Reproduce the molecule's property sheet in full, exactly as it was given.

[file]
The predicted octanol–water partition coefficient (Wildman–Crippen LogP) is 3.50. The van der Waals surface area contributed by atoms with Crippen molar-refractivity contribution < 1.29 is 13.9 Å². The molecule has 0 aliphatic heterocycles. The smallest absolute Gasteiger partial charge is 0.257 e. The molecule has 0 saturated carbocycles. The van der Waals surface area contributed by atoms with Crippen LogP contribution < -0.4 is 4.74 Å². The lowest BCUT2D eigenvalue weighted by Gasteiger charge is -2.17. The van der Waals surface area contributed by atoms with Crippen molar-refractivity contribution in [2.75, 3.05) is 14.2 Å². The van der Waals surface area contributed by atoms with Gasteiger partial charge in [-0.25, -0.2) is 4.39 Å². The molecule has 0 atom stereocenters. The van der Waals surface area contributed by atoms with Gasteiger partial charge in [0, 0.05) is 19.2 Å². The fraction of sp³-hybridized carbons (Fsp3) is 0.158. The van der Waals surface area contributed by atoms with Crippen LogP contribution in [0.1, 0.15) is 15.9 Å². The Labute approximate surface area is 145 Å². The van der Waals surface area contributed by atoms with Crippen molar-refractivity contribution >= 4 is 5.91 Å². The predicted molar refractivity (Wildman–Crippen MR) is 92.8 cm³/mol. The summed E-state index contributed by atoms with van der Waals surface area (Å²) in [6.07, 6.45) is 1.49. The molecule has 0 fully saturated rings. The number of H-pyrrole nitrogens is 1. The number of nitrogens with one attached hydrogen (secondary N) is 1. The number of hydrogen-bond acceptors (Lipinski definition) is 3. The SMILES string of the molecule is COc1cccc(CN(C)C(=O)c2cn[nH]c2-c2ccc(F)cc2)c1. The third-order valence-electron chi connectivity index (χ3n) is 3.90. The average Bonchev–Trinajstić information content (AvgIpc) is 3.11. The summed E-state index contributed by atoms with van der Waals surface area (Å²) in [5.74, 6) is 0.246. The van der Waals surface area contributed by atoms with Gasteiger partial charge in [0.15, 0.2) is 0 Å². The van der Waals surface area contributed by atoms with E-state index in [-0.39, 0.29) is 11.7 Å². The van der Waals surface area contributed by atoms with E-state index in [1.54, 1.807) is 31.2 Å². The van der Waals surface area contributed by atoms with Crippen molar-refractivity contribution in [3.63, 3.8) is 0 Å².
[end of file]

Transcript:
The predicted octanol–water partition coefficient (Wildman–Crippen LogP) is 3.50. The van der Waals surface area contributed by atoms with Crippen molar-refractivity contribution < 1.29 is 13.9 Å². The molecule has 0 aliphatic heterocycles. The smallest absolute Gasteiger partial charge is 0.257 e. The molecule has 0 saturated carbocycles. The van der Waals surface area contributed by atoms with Crippen LogP contribution < -0.4 is 4.74 Å². The lowest BCUT2D eigenvalue weighted by Gasteiger charge is -2.17. The van der Waals surface area contributed by atoms with Crippen molar-refractivity contribution in [2.75, 3.05) is 14.2 Å². The van der Waals surface area contributed by atoms with Gasteiger partial charge in [-0.25, -0.2) is 4.39 Å². The molecule has 0 atom stereocenters. The van der Waals surface area contributed by atoms with Gasteiger partial charge in [0, 0.05) is 19.2 Å². The fraction of sp³-hybridized carbons (Fsp3) is 0.158. The van der Waals surface area contributed by atoms with Crippen LogP contribution in [0.1, 0.15) is 15.9 Å². The Labute approximate surface area is 145 Å². The van der Waals surface area contributed by atoms with Crippen molar-refractivity contribution >= 4 is 5.91 Å². The predicted molar refractivity (Wildman–Crippen MR) is 92.8 cm³/mol. The summed E-state index contributed by atoms with van der Waals surface area (Å²) in [6.07, 6.45) is 1.49. The molecule has 0 fully saturated rings. The number of H-pyrrole nitrogens is 1. The number of nitrogens with one attached hydrogen (secondary N) is 1. The number of hydrogen-bond acceptors (Lipinski definition) is 3. The SMILES string of the molecule is COc1cccc(CN(C)C(=O)c2cn[nH]c2-c2ccc(F)cc2)c1. The third-order valence-electron chi connectivity index (χ3n) is 3.90. The average Bonchev–Trinajstić information content (AvgIpc) is 3.11. The summed E-state index contributed by atoms with van der Waals surface area (Å²) in [5.74, 6) is 0.246. The van der Waals surface area contributed by atoms with Gasteiger partial charge in [0.15, 0.2) is 0 Å². The van der Waals surface area contributed by atoms with E-state index in [-0.39, 0.29) is 11.7 Å². The van der Waals surface area contributed by atoms with E-state index in [1.54, 1.807) is 31.2 Å². The van der Waals surface area contributed by atoms with Crippen molar-refractivity contribution in [3.63, 3.8) is 0 Å².